With the mounting ransomware attacks, such payments become increasingly common and appear to be a necessary expense to continue generating income. Businesses that are attacked usually have no option but to pay these hackers, or risk losing all their data. If organisations are unable to access files that are crucial to carrying on their business activities, organisations are unable to generate any income. Arguably, the alarming surge of ransomware attacks and its devastating consequences provide strong justifications for these expenses to be considered an ordinary (or regular) and necessary expense for business continuity.
Despite the apparent necessity of ransomware payments, businesses will also need to take a closer look at whether these expenses are restricted or fall into the non-deductible category. Many countries, such as Saudi Arabia for example, restrict taxpayers from claiming a tax deduction for any amounts that are considered illegal or a criminal offence under domestic law.
Similar parallels exist between ransomware attacks, kidnapping and robbery. By “kidnapping” data and extorting money from businesses, there is no doubt that ransomware attacks contain the essential ingredients of a criminal activity. However, a distinction should be drawn between ransomware attacks and making ransomware payments. Whilst the former activity is clearly illegal, the potential illegality of the latter activity is not so clear cut. The little-regulated aspect of the cybersecurity industry presents a further challenge in assessing whether the tax deductibility of ransomware payments is restricted.
Governments around the world have been cautioning businesses from giving in to the demands of cybercriminals. And there is a rationale for that – the more businesses settle ransomware demands, the more incentivised these cybercriminals will be to carry out attacks. No business will voluntarily fork out millions to meet ransomware demands. However, the refrainment from paying the ransom demand is not an easy decision to make particularly when it boils down to the survival of the business. Not only would businesses suffer from financial loss and operational chaos when attacked, businesses may have to take a double hit to their accounts if a tax deduction for ransomware is disallowed, in addition to penalties. On the other hand, the ability to benefit from tax deductions for such payments may unintendedly open the floodgates to abuse by organisations.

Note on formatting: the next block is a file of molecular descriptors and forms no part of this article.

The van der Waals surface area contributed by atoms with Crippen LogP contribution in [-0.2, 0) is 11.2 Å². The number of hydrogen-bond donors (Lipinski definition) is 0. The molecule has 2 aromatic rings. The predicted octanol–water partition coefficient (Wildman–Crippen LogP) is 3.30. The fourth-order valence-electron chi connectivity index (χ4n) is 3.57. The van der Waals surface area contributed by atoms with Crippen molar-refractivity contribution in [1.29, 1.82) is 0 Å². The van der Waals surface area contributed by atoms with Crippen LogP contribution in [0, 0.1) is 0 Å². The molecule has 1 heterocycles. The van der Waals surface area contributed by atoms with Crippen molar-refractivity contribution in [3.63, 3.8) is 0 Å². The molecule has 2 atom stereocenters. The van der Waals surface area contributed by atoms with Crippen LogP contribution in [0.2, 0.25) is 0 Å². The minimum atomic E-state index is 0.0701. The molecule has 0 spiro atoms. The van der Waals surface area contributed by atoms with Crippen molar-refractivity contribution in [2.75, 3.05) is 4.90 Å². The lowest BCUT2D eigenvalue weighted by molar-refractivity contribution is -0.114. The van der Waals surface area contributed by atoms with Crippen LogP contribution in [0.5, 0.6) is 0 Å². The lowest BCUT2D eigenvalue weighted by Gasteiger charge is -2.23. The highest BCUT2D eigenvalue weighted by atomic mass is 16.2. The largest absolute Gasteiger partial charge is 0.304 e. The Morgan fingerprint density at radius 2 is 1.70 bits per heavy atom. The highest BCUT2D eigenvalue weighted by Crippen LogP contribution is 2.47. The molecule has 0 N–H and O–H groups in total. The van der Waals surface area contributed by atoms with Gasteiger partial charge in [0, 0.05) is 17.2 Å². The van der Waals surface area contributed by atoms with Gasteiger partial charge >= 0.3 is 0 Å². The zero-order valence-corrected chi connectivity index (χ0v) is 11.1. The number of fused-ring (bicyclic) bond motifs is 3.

On top of satisfying the “ordinary and necessary” expense condition, robust documentary evidence is generally required in order for the expense to be tax deductible. In the GCC region, in practice, taxpayers are typically denied from claiming a tax deduction if the tax authorities consider that the supporting documents in place are insufficient to substantiate the taxpayer’s expenses. Documenting a ransomware payment can be tricky though, particularly with the emergence of Bitcoin – the preferred currency of ransomware attackers. The only information displayed by Bitcoin wallets are a long, complex string of letters and numbers. The anonymity and lack of traceability of Bitcoin may make the substantiation of the ransomware payment a complex task.
As we have seen above, the failure to meet ransomware demands may translate into catastrophic implications for the business and the economy. When the survival of the business is at stake against a ticking clock, there may be little option but for the business to pay. Even then, businesses will need to carefully consider the tax repercussions of their difficult but pragmatic decision. The tax deductibility of ransomware payments is a complicated and delicate affair – especially when tax deductions are a common major source of controversy between tax authorities and taxpayers in the GCC region.
Al Tamimi & Company’s Tax Team regularly advises on corporate tax, VAT and other tax matters. For further information, please contact Janet Gooi.